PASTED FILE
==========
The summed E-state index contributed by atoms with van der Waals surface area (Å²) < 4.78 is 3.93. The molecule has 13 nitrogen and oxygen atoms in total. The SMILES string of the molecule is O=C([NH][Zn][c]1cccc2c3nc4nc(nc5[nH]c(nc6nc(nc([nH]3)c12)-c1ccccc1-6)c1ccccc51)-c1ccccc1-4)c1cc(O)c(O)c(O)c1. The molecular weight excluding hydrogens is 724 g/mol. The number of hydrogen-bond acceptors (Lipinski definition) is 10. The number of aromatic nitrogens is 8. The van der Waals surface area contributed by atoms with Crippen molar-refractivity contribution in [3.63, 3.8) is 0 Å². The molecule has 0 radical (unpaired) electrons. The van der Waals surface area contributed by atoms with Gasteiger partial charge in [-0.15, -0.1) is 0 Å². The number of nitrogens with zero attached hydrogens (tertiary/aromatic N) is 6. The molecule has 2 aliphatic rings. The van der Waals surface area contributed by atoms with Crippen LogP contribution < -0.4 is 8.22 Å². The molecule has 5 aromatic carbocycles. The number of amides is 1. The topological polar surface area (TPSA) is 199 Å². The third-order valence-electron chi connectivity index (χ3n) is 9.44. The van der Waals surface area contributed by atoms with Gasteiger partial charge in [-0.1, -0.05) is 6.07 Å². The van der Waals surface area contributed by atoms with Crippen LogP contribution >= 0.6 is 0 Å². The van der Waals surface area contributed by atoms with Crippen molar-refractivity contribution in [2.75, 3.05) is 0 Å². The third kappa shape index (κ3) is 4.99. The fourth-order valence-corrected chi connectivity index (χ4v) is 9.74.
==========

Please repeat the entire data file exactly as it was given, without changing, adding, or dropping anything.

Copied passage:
The summed E-state index contributed by atoms with van der Waals surface area (Å²) < 4.78 is 3.93. The molecule has 13 nitrogen and oxygen atoms in total. The SMILES string of the molecule is O=C([NH][Zn][c]1cccc2c3nc4nc(nc5[nH]c(nc6nc(nc([nH]3)c12)-c1ccccc1-6)c1ccccc51)-c1ccccc1-4)c1cc(O)c(O)c(O)c1. The molecular weight excluding hydrogens is 724 g/mol. The number of hydrogen-bond acceptors (Lipinski definition) is 10. The number of aromatic nitrogens is 8. The van der Waals surface area contributed by atoms with Crippen molar-refractivity contribution in [3.63, 3.8) is 0 Å². The molecule has 0 radical (unpaired) electrons. The van der Waals surface area contributed by atoms with Gasteiger partial charge in [-0.15, -0.1) is 0 Å². The number of nitrogens with zero attached hydrogens (tertiary/aromatic N) is 6. The molecule has 2 aliphatic rings. The van der Waals surface area contributed by atoms with Crippen LogP contribution < -0.4 is 8.22 Å². The molecule has 5 aromatic carbocycles. The number of amides is 1. The topological polar surface area (TPSA) is 199 Å². The third-order valence-electron chi connectivity index (χ3n) is 9.44. The van der Waals surface area contributed by atoms with Gasteiger partial charge in [-0.1, -0.05) is 6.07 Å². The van der Waals surface area contributed by atoms with Crippen LogP contribution >= 0.6 is 0 Å². The van der Waals surface area contributed by atoms with Crippen molar-refractivity contribution in [2.75, 3.05) is 0 Å². The third kappa shape index (κ3) is 4.99. The fourth-order valence-corrected chi connectivity index (χ4v) is 9.74.